Creationism rejects the evolution of species through natural selection. The Council of Europe, which is responsible for ensuring respect for human rights in the Old Continent, began to discuss a report that warns of the dangers of teaching creationist theories in schools.
Creationism challenges the commonly accepted theory of evolution of species and holds that the earth is no more than 10,000 years old and
dismissed in a previous session of the Parliamentary Assembly after the center-right group, the second largest, submit objections. The document says that creationism could become a threat to human rights.
Creationism is gaining ground in Europe.
According to this study, creationism was a phenomenon that occurred almost exclusively in the United States, but is now gaining popularity in Europe, especially in evangelical Christian and Muslim communities.
The report describes creationism as a denial of the evolution of species through natural selection, which he claims is against the fundamentals of scientific knowledge.
When this study was first discussed in June, the group's center of the Parliamentary Assembly of the Council stated that it was partition and got it to be dismissed. But now the issue is back on the agenda, and ensures that human rights are directly threatened by the fundamentalist creationist.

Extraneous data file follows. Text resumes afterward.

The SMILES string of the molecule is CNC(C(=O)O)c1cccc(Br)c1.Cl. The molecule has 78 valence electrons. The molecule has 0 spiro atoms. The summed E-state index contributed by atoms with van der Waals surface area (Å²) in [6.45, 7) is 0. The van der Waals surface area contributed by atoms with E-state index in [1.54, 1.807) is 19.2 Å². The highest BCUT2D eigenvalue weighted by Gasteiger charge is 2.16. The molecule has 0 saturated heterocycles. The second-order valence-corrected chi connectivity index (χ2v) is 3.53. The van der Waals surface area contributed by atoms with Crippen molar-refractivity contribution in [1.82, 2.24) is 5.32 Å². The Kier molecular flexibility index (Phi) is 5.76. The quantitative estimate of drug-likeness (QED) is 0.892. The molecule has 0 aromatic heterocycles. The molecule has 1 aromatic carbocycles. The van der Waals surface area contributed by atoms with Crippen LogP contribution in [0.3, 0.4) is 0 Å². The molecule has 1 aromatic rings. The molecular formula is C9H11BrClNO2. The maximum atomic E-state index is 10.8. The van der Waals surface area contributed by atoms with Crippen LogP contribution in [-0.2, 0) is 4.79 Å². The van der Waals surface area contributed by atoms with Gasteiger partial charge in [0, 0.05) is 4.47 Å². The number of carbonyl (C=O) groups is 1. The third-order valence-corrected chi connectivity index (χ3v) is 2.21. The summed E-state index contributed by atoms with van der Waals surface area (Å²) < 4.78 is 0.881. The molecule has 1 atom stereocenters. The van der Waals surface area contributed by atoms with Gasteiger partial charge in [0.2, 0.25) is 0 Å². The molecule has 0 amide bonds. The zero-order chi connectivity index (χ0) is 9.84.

The text of the study cites a number of examples: last year Britain hosted an international symposium on creationism, while in the German state of Hesse, the culture minister called for creationism to be taught in schools alongside the theory of Evolution.
Ken Ham is the founder of the Creationist Museum in Kentucky, USA
According to the report, there is a risk of confusing between what children are beliefs and what is science. As he says, "believe that all things are equal may seem tolerant but is in fact extremely harmful."
Last May in the United States opened the Creationist Museum.
Located in Petersburg, Kentucky, the institution has dioramas and models representing children playing near a group of dinosaurs, as well as an exhibition on Adam and Eve, and the Flood.